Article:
The main civil engineering works include the IMB-R, 17 viaducts, 26 cuttings, 36 embankments and 65 bridges. We will build two twin-bored tunnels, totalling about 1.2 miles (2km), at Whitmore and Madeley. A short section (about 200 metres) of the southern part of the Whitmore tunnel will be a cut-and-cover or ‘green’ tunnel. The TBMs are set to be launched in 2025 and will tunnel from south to north. Both tunnels will have porous portals to control noise and make sure there is no adverse effect on the surrounding area as trains exit the tunnels. Both tunnels sit high in their respective hillsides and require significant works to secure access to start the building. Other significant structures include the River Trent and Kings Bromley viaducts which stretch for about two miles (3.5km) through flood plain and are separated by a large embankment. The Great Haywood viaduct spans the Colwich to Macclesfield line, the River Trent and the Trent and Mersey canal. It requires significant temporary works including a 230 metre temporary access bridge to allow articulated dumper trucks to pass over the rail and waterways to build the viaduct.

The River Lea viaduct sits in a valley between the two tunnels and has to span the WCML and Silverdale branch line. This will require two temporary crossings of the WCML for construction. The landmark Meaford viaduct will cross the M6 just north of the IMB-R. The three-span structure includes a 130 metre span over the motorway. The viaduct will be built off site before being transported into position and will be one of the most visible structures on the Phase 2a route. The complex spurs and main line which gives HS2 connection into Crewe station and onto the conventional rail network require major engineering, including a diversion of the WCML. The portal for the Crewe tunnel will need to be constructed at the same time due to space constraints with the tunnel being built as part of Phase 2b, subject to Parliamentary and government approval.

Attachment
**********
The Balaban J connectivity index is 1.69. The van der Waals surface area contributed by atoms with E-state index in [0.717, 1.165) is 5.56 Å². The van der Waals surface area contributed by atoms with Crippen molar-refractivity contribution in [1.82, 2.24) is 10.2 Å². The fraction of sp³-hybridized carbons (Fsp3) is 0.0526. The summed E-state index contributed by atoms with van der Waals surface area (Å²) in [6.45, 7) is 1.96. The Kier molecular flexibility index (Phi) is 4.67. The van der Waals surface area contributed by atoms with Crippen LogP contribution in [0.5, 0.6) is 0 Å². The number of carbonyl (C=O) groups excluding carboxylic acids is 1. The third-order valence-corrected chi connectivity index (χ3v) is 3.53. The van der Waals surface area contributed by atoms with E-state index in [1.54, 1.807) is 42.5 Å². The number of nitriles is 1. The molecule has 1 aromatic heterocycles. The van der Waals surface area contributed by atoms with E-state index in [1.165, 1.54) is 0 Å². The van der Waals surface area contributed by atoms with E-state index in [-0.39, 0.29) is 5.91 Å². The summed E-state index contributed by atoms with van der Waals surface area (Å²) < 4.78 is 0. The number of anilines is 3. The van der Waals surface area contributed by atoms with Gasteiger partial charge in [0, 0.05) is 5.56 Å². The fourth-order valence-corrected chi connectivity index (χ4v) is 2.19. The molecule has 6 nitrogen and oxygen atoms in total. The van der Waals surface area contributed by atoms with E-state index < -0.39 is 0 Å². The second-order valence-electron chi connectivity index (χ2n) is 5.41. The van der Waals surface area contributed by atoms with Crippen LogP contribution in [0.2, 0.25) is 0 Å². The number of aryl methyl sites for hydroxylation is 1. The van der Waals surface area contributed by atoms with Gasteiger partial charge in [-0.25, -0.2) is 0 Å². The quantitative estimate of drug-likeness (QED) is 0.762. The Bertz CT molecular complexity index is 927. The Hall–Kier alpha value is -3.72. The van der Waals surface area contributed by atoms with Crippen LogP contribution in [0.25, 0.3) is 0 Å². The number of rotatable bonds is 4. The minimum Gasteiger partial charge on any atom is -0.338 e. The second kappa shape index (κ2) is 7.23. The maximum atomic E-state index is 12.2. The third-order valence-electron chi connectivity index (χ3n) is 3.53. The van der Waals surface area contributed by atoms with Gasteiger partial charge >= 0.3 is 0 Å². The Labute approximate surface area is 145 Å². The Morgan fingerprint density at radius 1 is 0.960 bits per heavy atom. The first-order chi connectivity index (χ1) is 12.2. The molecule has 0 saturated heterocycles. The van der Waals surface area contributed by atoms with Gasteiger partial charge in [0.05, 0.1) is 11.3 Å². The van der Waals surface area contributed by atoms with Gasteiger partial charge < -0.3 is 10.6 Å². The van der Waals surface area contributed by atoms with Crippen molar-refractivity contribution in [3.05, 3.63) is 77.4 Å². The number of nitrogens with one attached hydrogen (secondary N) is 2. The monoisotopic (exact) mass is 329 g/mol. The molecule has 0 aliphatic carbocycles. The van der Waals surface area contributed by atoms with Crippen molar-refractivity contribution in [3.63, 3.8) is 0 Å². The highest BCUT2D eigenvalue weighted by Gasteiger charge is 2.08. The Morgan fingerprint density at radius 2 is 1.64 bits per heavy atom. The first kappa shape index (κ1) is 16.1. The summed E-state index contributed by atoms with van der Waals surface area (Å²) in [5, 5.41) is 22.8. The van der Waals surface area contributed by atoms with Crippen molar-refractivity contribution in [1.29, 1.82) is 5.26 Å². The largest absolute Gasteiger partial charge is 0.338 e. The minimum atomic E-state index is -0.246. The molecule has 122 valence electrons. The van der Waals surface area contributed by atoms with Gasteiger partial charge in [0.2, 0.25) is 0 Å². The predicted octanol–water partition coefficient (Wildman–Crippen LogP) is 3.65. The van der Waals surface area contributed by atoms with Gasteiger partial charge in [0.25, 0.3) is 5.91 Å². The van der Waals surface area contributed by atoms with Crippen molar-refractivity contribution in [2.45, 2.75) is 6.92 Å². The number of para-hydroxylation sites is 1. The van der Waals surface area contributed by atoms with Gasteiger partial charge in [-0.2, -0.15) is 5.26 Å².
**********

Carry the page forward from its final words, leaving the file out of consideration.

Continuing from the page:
Following the completion of the track bed, we will install the railway systems, including slab track, signalling and the power supply. Testing and commissioning is expected to take place over two years from 2029 to 2031. Testing will start at the southern end of the Phase 2a route to allow us to test the train operating systems at the earliest opportunity. The route does not feature any new stations and the Phase 2a trains are part of the classic compatible fleet that will be shared with Phase One. The total estimated cost range for Phase 2a is £5 billion to £7 billion and the funding range will
be finalised alongside the construction works delivery model.

So, on to Phase 2b. What’s the plan? Well…

“In line with the Government’s instructions, we are continuing to develop a hybrid Bill for the Phase 2b western leg, extending the railway from Crewe to Manchester with a connection to the West Coast Main Line (WCML) south of Wigan. The western leg will allow HS2 trains to serve destinations including Preston, Carlisle, Liverpool, Edinburgh and Glasgow”.

This means the Golborne spur South of Wigan is still very much part of the project. Despite local opposition claiming it’s ‘unnecessary’ the spur provides a relief route to the the heavily used two track section of the WCML at Weaver Junction where the Line to Liverpool diverges and also by-passes Warrington with its freight yards, junctions and congested station.

In his recent briefing to the Transport Select Committee Mark Thurston stated he expects the Phase 2b Hybrid Bill to be submitted to Parliament in February 2022. I won’t go into detail about what the 2021-24 report says about Phase 2b to Manchester and Wigan as plans could change once the Bill starts its journey through Parliament and the Petitioning process begins. However if you want to read about it, check out pages 66 and 67 of the report.

I hope this has been a useful insight into how things stand with HS2 now.